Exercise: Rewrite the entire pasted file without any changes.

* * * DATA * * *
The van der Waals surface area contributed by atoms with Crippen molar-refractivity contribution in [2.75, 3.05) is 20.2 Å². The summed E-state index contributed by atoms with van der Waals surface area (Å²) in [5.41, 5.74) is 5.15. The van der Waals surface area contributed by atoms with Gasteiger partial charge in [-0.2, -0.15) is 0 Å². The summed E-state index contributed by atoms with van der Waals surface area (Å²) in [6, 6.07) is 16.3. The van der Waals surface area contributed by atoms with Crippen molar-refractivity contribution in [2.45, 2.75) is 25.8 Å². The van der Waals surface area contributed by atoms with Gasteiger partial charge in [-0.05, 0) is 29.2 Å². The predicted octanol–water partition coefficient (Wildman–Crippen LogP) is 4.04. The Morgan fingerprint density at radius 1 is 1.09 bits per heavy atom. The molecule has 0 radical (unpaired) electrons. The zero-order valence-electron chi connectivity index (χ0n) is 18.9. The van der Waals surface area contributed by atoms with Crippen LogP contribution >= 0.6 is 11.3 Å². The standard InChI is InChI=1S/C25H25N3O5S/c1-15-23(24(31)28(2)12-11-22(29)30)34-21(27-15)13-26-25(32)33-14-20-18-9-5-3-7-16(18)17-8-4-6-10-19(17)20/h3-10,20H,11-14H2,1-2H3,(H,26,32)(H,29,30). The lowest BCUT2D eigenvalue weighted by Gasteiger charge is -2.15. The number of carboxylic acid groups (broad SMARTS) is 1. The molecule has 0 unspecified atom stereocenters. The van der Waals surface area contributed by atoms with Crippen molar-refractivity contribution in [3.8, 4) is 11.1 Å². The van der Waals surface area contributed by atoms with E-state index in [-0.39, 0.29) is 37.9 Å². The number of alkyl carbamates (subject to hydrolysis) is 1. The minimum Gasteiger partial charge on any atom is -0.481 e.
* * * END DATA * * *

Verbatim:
The van der Waals surface area contributed by atoms with Crippen molar-refractivity contribution in [2.75, 3.05) is 20.2 Å². The summed E-state index contributed by atoms with van der Waals surface area (Å²) in [5.41, 5.74) is 5.15. The van der Waals surface area contributed by atoms with Gasteiger partial charge in [-0.2, -0.15) is 0 Å². The summed E-state index contributed by atoms with van der Waals surface area (Å²) in [6, 6.07) is 16.3. The van der Waals surface area contributed by atoms with Crippen molar-refractivity contribution in [2.45, 2.75) is 25.8 Å². The van der Waals surface area contributed by atoms with Gasteiger partial charge in [-0.05, 0) is 29.2 Å². The predicted octanol–water partition coefficient (Wildman–Crippen LogP) is 4.04. The Morgan fingerprint density at radius 1 is 1.09 bits per heavy atom. The molecule has 0 radical (unpaired) electrons. The zero-order valence-electron chi connectivity index (χ0n) is 18.9. The van der Waals surface area contributed by atoms with Crippen LogP contribution >= 0.6 is 11.3 Å². The standard InChI is InChI=1S/C25H25N3O5S/c1-15-23(24(31)28(2)12-11-22(29)30)34-21(27-15)13-26-25(32)33-14-20-18-9-5-3-7-16(18)17-8-4-6-10-19(17)20/h3-10,20H,11-14H2,1-2H3,(H,26,32)(H,29,30). The lowest BCUT2D eigenvalue weighted by Gasteiger charge is -2.15. The number of carboxylic acid groups (broad SMARTS) is 1. The molecule has 0 unspecified atom stereocenters. The van der Waals surface area contributed by atoms with Crippen molar-refractivity contribution in [3.8, 4) is 11.1 Å². The van der Waals surface area contributed by atoms with E-state index in [-0.39, 0.29) is 37.9 Å². The number of alkyl carbamates (subject to hydrolysis) is 1. The minimum Gasteiger partial charge on any atom is -0.481 e.